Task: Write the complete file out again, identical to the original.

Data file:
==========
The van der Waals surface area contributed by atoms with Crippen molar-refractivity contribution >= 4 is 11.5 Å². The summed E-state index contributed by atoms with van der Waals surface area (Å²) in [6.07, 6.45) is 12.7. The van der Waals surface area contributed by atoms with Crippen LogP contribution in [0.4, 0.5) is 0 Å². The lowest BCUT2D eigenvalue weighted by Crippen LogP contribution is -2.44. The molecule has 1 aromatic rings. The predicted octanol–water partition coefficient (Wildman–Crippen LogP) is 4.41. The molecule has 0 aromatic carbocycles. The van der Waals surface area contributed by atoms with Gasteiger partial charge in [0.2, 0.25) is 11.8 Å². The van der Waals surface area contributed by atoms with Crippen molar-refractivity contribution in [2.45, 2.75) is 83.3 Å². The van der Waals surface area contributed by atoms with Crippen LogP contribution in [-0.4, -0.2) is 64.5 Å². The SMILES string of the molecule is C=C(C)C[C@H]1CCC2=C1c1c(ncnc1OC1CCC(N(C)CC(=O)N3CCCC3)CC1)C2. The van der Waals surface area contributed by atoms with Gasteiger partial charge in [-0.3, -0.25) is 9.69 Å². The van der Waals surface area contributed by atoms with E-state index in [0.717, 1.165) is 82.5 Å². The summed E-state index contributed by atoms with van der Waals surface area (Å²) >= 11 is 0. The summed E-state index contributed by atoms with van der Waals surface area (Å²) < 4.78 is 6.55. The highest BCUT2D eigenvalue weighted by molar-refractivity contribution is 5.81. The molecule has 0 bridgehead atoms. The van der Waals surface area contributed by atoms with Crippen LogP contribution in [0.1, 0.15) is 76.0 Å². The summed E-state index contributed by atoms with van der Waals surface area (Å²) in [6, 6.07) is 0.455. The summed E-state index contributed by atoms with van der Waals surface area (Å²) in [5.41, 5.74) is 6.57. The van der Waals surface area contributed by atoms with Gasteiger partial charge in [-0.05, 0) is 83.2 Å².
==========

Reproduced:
The van der Waals surface area contributed by atoms with Crippen molar-refractivity contribution >= 4 is 11.5 Å². The summed E-state index contributed by atoms with van der Waals surface area (Å²) in [6.07, 6.45) is 12.7. The van der Waals surface area contributed by atoms with Crippen LogP contribution in [0.4, 0.5) is 0 Å². The lowest BCUT2D eigenvalue weighted by Crippen LogP contribution is -2.44. The molecule has 1 aromatic rings. The predicted octanol–water partition coefficient (Wildman–Crippen LogP) is 4.41. The molecule has 0 aromatic carbocycles. The van der Waals surface area contributed by atoms with Gasteiger partial charge in [0.2, 0.25) is 11.8 Å². The van der Waals surface area contributed by atoms with Crippen molar-refractivity contribution in [2.45, 2.75) is 83.3 Å². The van der Waals surface area contributed by atoms with Crippen LogP contribution in [-0.4, -0.2) is 64.5 Å². The SMILES string of the molecule is C=C(C)C[C@H]1CCC2=C1c1c(ncnc1OC1CCC(N(C)CC(=O)N3CCCC3)CC1)C2. The van der Waals surface area contributed by atoms with Gasteiger partial charge in [-0.3, -0.25) is 9.69 Å². The van der Waals surface area contributed by atoms with E-state index in [0.717, 1.165) is 82.5 Å². The summed E-state index contributed by atoms with van der Waals surface area (Å²) >= 11 is 0. The summed E-state index contributed by atoms with van der Waals surface area (Å²) < 4.78 is 6.55. The highest BCUT2D eigenvalue weighted by molar-refractivity contribution is 5.81. The molecule has 0 bridgehead atoms. The van der Waals surface area contributed by atoms with Crippen LogP contribution in [0.1, 0.15) is 76.0 Å². The summed E-state index contributed by atoms with van der Waals surface area (Å²) in [6, 6.07) is 0.455. The summed E-state index contributed by atoms with van der Waals surface area (Å²) in [5.41, 5.74) is 6.57. The van der Waals surface area contributed by atoms with Gasteiger partial charge in [-0.05, 0) is 83.2 Å².